In a time of turbulence and uncertainty, the Young Armenian Poets Awards (YAPA) stands as a beacon of hope and expression. Founded and directed by Alan Semerdjian, YAPA of the International Armenian Literary Alliance (IALA) collaborates with h-pem, which, in turn, seeks to provide an authentic audience for the annual awards. As our nation grapples with turmoil, YAPA invites young talents to explore profound existential questions. How can poetry become a bridge connecting Armenia and its vast diaspora? What dialogues are essential within the Armenian community and with the world? These questions are met with insightful responses, as young awardees delve deep into their souls, weaving symbolism, fantasy, and elegy into their work.
In 2023, the theme of "Visibility" resonates deeply as the Armenian people face challenging times, particularly in Artsakh. The lack of media coverage and international support is disheartening, leading many to feel as though they are disappearing before their own eyes. However, YAPA continues to shine a spotlight on these issues through the power of poetry. This year's winning and honorable mention poems offer poignant reflections on identity, remembrance, and resistance.
Gregory Djanikian, Armine Iknadossian, Alan Semerdjian, and Raffi Wartanian, distinguished individuals in the literary world, provide insightful commentary on the winning works. These poems encapsulate the essence of the Armenian spirit, addressing the struggles and resilience of a people whose stories deserve to be told. YAPA's mission to illuminate the dark corners of our universe through poetry remains steadfast, and it is through the voices of these young poets that we find a glimmer of light and hope during these somber times.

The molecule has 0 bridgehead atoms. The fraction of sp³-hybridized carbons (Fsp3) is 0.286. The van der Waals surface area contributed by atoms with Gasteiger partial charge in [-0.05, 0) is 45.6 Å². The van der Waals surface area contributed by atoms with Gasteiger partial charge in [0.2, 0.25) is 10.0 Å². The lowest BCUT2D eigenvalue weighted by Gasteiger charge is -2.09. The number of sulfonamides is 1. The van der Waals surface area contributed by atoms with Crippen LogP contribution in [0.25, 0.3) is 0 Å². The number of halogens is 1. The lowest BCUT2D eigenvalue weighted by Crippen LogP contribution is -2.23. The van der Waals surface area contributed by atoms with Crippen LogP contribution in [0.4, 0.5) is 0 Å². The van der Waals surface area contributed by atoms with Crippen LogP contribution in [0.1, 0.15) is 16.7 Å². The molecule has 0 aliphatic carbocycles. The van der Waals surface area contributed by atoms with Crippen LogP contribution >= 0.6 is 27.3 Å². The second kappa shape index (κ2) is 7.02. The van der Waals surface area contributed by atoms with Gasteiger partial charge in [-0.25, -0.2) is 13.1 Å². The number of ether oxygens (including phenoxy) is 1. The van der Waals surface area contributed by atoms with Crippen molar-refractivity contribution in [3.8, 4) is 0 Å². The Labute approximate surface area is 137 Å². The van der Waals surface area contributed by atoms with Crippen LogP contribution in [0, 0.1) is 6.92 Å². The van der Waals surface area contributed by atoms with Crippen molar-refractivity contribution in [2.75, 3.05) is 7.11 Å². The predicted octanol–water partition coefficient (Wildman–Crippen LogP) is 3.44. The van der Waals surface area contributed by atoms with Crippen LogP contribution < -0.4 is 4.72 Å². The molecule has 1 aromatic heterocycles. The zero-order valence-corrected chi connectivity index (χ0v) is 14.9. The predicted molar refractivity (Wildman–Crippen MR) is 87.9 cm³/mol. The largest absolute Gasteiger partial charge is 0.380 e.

Read on to understand more of YAPA's 2023 edition through Alan Semerdjian's lenses.
Something extraordinary happened on the day award-winning writer, musician, and educator Alan Semerdjian released a collaboration of poems and sound with guitarist/composer Aram Bajakian—Kim Kardashian tweeted about his project The Serpent and the Crane!
While a lot has happened in the world since then, including the COVID-19 pandemic and the 44-day Artsakh war, Semerdjian went on to write an essay, a meditation about that actual day, April 24th 2020. He generously contributed his compelling story to h-pem because he believes it “should live in the world.”
Experimental in form and delivery, the essay is an attempt to tackle broader issues, such as the nature of virality, how to process and share difficult and hard to digest art, the question of Armenian identity, genocide denial—all still relevant and resonant.